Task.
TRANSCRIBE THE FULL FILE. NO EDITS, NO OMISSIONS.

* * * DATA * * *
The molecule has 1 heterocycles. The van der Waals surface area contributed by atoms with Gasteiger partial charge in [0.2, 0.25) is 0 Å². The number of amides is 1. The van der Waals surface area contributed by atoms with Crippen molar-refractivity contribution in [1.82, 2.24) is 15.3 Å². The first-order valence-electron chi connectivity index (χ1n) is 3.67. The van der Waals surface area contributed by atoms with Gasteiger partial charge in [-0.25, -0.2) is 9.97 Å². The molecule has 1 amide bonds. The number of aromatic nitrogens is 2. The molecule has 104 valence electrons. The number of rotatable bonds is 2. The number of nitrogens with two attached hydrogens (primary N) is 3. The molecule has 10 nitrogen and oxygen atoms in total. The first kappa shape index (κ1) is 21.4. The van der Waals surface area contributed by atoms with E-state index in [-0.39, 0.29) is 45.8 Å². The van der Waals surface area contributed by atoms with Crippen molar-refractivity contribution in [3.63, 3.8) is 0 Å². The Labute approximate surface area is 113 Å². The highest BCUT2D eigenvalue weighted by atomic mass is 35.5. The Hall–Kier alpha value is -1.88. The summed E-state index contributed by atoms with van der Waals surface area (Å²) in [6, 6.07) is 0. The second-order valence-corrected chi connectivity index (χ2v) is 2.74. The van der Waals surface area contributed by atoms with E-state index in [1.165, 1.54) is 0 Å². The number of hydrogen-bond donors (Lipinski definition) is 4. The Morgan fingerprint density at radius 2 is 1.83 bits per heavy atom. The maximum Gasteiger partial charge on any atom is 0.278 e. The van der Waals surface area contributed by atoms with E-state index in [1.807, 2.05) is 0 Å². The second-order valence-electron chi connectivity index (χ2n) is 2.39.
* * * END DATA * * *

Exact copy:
The molecule has 1 heterocycles. The van der Waals surface area contributed by atoms with Gasteiger partial charge in [0.2, 0.25) is 0 Å². The number of amides is 1. The van der Waals surface area contributed by atoms with Crippen molar-refractivity contribution in [1.82, 2.24) is 15.3 Å². The first-order valence-electron chi connectivity index (χ1n) is 3.67. The van der Waals surface area contributed by atoms with Gasteiger partial charge in [-0.25, -0.2) is 9.97 Å². The molecule has 1 amide bonds. The number of aromatic nitrogens is 2. The molecule has 104 valence electrons. The number of rotatable bonds is 2. The number of nitrogens with two attached hydrogens (primary N) is 3. The molecule has 10 nitrogen and oxygen atoms in total. The first kappa shape index (κ1) is 21.4. The van der Waals surface area contributed by atoms with E-state index in [-0.39, 0.29) is 45.8 Å². The van der Waals surface area contributed by atoms with Crippen molar-refractivity contribution in [3.63, 3.8) is 0 Å². The Labute approximate surface area is 113 Å². The highest BCUT2D eigenvalue weighted by atomic mass is 35.5. The Hall–Kier alpha value is -1.88. The summed E-state index contributed by atoms with van der Waals surface area (Å²) in [6, 6.07) is 0. The second-order valence-corrected chi connectivity index (χ2v) is 2.74. The van der Waals surface area contributed by atoms with E-state index in [1.165, 1.54) is 0 Å². The number of hydrogen-bond donors (Lipinski definition) is 4. The Morgan fingerprint density at radius 2 is 1.83 bits per heavy atom. The maximum Gasteiger partial charge on any atom is 0.278 e. The van der Waals surface area contributed by atoms with E-state index in [1.807, 2.05) is 0 Å². The second-order valence-electron chi connectivity index (χ2n) is 2.39.